Risk of bias in included studies
Figure 3 presented reviewers’ judgments on the risk of bias in the referred RCTs. Most included studies were found to have methodological issues, with the most problematic domains being the allocation concealment (unclear or high risk in 35.7% of studies). Though the included studies were RCTs, 35.7% studies did not report the details of the randomized method. One study had an low risk of selective outcome reporting bias. In addition, two studies also might have had other bias, because we could not judge if there were baseline imbalances between groups (Additional file 3).
Efficacy of different treatments for the reduction of HbA1c% in subjects with CP and T2DM
In traditional meta-analysis (Table 3), SRP + laser showed additional benefits compared to SRP alone (0.19 [0.08, 0.30]). There was statistically significant reduction in HbA1c% after treated with SRP + antibiotic (0.82 [0.33, 1.31]) compared to no treatment. In addition, there was no other significant difference was observed among the rest of the comparisons. The overall heterogeneity was high (Global I2 = 83.2), but mainly between SRP and no treatment (I2 = 94.2), while the heterogeneity was lower in other subgroups (I2 = 0).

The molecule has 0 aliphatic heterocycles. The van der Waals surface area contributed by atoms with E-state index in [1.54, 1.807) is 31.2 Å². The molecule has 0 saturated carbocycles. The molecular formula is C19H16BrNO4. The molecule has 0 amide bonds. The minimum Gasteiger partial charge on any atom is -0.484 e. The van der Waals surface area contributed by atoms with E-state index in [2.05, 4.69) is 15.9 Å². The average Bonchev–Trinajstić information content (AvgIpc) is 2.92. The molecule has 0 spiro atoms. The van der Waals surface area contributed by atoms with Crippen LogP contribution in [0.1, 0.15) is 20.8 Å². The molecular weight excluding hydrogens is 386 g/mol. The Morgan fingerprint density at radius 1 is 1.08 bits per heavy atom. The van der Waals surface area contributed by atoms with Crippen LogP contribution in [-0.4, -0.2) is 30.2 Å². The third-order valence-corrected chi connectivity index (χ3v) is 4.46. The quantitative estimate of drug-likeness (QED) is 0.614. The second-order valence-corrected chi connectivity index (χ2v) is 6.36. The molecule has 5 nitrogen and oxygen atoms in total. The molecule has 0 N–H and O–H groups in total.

In network meta-analysis, sensitivity analysis indicated that both non-informative uniform and normal prior distributions were properly used (Additional file 4). SRP + antibiotic (0.61 [0.16, 1.1]), SRP + aPDT + Doxy (1.1 [0.11, 2.1]), SRP + laser (0.66 [0.097, 1.3]) and SRP alone (0.40 [0.086, 0.80]) was significantly better than no treatment in improving HbA1c%, separately (Fig. 4). No other significant difference was observed among the rest of the comparisons. The probabilities the most effective treatment methods of decreasing HbA1c% was SRP + aPDT + Doxy (71.2%), followed by SRP + laser (13.6%), SRP + SDD (8.6%), SRP + antibiotic (3.8%), SRP (0.2%) and no treatment (0.02%) (Fig. 5). The Global I2 was 86.18, except that between SRP and no treatment or SRP + laser were 95.63 and 23.56, respectively, the other subgroups were 0 (Table 4).
Efficacy of different treatments for the reduction of FPG in subjects with CP and T2DM
We only did a pairwise meta-analysis, because there were only 5 available studies. SRP was not better than no treatment in FPG reduction (4.91 [− 1.95, 11.78], I2 = 46.6%) (Additional file 5). Moreover, no significant difference was observed between SRP + adjuvant and SRP (− 0.28 [− 8.66, 8.11], I2 = 0.0%).
Model fit and evaluation of consistency
The model fitted the data well for the Dbar approximated data points in both outcomes (Additional file 6), and the effects of most comparisons between pairwise and network meta-analysis were similar in the relevant CI or CrI (Table 3). In addition, the node-splitting analysis also showed that there was no inconsistency among direct, indirect and network outcomes with P > 0.05 (Table 5).
Sensitivity analysis and publication bias